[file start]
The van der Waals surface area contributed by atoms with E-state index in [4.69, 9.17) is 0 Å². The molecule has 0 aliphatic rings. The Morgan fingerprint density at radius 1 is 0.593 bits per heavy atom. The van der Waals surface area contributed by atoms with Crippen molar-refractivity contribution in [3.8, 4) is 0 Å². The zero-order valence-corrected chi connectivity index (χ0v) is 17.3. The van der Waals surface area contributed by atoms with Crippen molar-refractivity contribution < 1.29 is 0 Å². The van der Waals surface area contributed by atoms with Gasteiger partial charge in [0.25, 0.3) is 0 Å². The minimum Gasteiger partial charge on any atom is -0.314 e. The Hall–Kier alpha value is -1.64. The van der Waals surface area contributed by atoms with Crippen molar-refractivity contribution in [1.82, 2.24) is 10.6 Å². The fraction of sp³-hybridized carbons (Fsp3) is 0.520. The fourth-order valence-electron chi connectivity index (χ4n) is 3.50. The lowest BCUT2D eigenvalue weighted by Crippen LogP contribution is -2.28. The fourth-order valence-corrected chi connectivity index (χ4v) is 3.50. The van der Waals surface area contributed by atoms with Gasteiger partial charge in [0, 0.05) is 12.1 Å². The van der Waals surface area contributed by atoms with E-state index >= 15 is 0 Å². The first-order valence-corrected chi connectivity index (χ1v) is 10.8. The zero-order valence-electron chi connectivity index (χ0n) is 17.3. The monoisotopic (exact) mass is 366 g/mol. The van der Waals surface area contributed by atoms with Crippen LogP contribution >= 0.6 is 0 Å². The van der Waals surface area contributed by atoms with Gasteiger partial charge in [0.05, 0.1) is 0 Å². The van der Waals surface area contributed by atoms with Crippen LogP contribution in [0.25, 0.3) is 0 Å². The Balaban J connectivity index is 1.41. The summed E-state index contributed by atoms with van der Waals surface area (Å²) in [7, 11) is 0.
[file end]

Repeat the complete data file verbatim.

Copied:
The van der Waals surface area contributed by atoms with E-state index in [4.69, 9.17) is 0 Å². The molecule has 0 aliphatic rings. The Morgan fingerprint density at radius 1 is 0.593 bits per heavy atom. The van der Waals surface area contributed by atoms with Crippen molar-refractivity contribution in [3.8, 4) is 0 Å². The zero-order valence-corrected chi connectivity index (χ0v) is 17.3. The van der Waals surface area contributed by atoms with Crippen molar-refractivity contribution < 1.29 is 0 Å². The van der Waals surface area contributed by atoms with Gasteiger partial charge in [0.25, 0.3) is 0 Å². The minimum Gasteiger partial charge on any atom is -0.314 e. The Hall–Kier alpha value is -1.64. The van der Waals surface area contributed by atoms with Crippen molar-refractivity contribution in [1.82, 2.24) is 10.6 Å². The fraction of sp³-hybridized carbons (Fsp3) is 0.520. The fourth-order valence-electron chi connectivity index (χ4n) is 3.50. The lowest BCUT2D eigenvalue weighted by Crippen LogP contribution is -2.28. The fourth-order valence-corrected chi connectivity index (χ4v) is 3.50. The van der Waals surface area contributed by atoms with Gasteiger partial charge in [0, 0.05) is 12.1 Å². The van der Waals surface area contributed by atoms with E-state index >= 15 is 0 Å². The first-order valence-corrected chi connectivity index (χ1v) is 10.8. The zero-order valence-electron chi connectivity index (χ0n) is 17.3. The monoisotopic (exact) mass is 366 g/mol. The van der Waals surface area contributed by atoms with Crippen LogP contribution >= 0.6 is 0 Å². The van der Waals surface area contributed by atoms with Gasteiger partial charge in [0.05, 0.1) is 0 Å². The van der Waals surface area contributed by atoms with Crippen LogP contribution in [0.25, 0.3) is 0 Å². The Balaban J connectivity index is 1.41. The summed E-state index contributed by atoms with van der Waals surface area (Å²) in [7, 11) is 0.